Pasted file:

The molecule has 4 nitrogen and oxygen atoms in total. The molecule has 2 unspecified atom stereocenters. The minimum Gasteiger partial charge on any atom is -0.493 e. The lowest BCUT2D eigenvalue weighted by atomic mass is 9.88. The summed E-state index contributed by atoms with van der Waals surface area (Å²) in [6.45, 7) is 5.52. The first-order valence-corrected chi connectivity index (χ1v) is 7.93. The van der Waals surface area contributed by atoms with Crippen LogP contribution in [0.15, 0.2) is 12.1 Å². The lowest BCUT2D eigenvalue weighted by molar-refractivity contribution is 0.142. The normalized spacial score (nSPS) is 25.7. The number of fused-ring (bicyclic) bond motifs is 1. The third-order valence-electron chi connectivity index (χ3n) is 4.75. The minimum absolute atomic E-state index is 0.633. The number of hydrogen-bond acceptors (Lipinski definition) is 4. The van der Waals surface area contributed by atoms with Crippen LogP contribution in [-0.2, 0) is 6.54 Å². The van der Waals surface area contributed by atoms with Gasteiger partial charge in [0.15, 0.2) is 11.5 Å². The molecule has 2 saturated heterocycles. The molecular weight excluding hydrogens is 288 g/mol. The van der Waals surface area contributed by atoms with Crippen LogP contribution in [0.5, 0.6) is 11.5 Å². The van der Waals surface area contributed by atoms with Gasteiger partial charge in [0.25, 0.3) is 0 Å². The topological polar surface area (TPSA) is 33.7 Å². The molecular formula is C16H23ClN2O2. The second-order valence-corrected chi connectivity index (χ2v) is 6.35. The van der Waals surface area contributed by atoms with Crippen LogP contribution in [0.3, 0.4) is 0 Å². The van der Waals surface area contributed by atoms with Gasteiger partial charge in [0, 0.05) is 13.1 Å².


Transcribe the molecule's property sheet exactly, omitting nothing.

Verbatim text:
The molecule has 4 nitrogen and oxygen atoms in total. The molecule has 2 unspecified atom stereocenters. The minimum Gasteiger partial charge on any atom is -0.493 e. The lowest BCUT2D eigenvalue weighted by atomic mass is 9.88. The summed E-state index contributed by atoms with van der Waals surface area (Å²) in [6.45, 7) is 5.52. The first-order valence-corrected chi connectivity index (χ1v) is 7.93. The van der Waals surface area contributed by atoms with Crippen LogP contribution in [0.15, 0.2) is 12.1 Å². The lowest BCUT2D eigenvalue weighted by molar-refractivity contribution is 0.142. The normalized spacial score (nSPS) is 25.7. The number of fused-ring (bicyclic) bond motifs is 1. The third-order valence-electron chi connectivity index (χ3n) is 4.75. The minimum absolute atomic E-state index is 0.633. The number of hydrogen-bond acceptors (Lipinski definition) is 4. The van der Waals surface area contributed by atoms with Crippen LogP contribution in [-0.2, 0) is 6.54 Å². The van der Waals surface area contributed by atoms with Gasteiger partial charge in [0.15, 0.2) is 11.5 Å². The molecule has 2 saturated heterocycles. The molecular weight excluding hydrogens is 288 g/mol. The van der Waals surface area contributed by atoms with Crippen LogP contribution in [0.5, 0.6) is 11.5 Å². The van der Waals surface area contributed by atoms with Gasteiger partial charge in [0.25, 0.3) is 0 Å². The topological polar surface area (TPSA) is 33.7 Å². The molecular formula is C16H23ClN2O2. The second-order valence-corrected chi connectivity index (χ2v) is 6.35. The van der Waals surface area contributed by atoms with Crippen LogP contribution in [0.3, 0.4) is 0 Å². The van der Waals surface area contributed by atoms with Gasteiger partial charge in [0, 0.05) is 13.1 Å².